Sulphur-Crested Cockatoos are extraordinarily beautiful and are the largest of the white parrots. I have never seen them in the wild. Indeed, it was not until I watched the White-Bellied Sea Eagle streaming cam in the Sydney Olympic Park that I heard them before I saw them. It sounded like someone being murdered in the forest! Seriously. One of the moderators answered the question, “What is that?” Later, these lovelies were seen climbing all over the old Ironbark Tree.
Sulphur-crested cockatoos are nut, root, and fruit eaters and live for up to eighty years. They make their nests in tree hollows where the female lays one to three eggs. Those eggs are incubated for thirty days. The little ones remain in the nest being fed by the parents for a period of approximately sixty-five days after hatch. The breeding season for these parrots is August to January in the Southern Hemisphere.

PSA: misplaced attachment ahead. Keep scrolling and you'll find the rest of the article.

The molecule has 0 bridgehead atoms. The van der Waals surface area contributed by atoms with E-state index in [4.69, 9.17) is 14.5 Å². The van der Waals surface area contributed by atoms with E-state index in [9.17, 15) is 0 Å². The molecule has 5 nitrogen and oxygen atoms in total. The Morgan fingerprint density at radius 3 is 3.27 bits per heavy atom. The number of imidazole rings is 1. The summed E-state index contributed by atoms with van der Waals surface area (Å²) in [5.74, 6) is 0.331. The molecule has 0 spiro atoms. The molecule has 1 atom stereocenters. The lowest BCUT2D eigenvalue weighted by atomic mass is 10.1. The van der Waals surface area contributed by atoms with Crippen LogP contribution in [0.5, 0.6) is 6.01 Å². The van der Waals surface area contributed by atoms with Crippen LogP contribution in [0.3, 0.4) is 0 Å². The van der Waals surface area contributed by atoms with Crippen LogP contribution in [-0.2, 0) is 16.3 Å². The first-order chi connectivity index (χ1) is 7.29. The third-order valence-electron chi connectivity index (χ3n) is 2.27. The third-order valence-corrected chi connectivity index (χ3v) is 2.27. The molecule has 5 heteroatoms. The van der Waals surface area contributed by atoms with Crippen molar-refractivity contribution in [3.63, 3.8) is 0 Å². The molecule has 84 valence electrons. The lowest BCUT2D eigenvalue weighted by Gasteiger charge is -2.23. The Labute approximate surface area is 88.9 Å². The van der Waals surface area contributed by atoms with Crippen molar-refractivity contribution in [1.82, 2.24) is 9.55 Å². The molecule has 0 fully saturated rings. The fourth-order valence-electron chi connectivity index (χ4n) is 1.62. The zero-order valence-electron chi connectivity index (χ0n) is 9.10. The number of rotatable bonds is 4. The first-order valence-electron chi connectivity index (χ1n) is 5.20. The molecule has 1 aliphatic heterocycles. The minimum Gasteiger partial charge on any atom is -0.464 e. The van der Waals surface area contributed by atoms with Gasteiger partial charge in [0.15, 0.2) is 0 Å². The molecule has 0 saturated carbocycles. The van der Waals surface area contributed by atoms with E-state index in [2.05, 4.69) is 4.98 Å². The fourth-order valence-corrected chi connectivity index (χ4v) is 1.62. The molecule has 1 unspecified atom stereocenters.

Why am I talking about these parrots today? It is because of the White-Bellied Sea Eagles (WBSE), Lady and Dad. The two eggs that Lady has been incubating will be hatching in approximately two weeks. There is a live streaming cam that is on day and night, 24/7 year round except for maintenance. If you like birds of Australia, you can often see them coming and going around the Sea Eagles nest. The birds are either curious as to what is going on in the nest or they would like the Sea Eagles to leave! The streaming cam in the Sydney Olympic Park is the only one in the world that observes the second largest eagles in Australia.
It is in the middle of the night. This is the WBSE nest in the Ironbark Tree in the forest of the Sydney Olympic Park.
The Rainbow Lorikeets are curious. They come as a group climbing all over the branches of the tree. They are easy to spot!
Every once in awhile the Galahs come to the Ironbark Tree. I think they are adorable. One of the WBSE chatters from Australia said that if anyone visits Australia and someone calls them a ‘Galah’, it is an insult meaning the person is not very smart. I have no idea how the Galah got that reputation except that I have seen several in the talons of Peregrine falcons in Australia.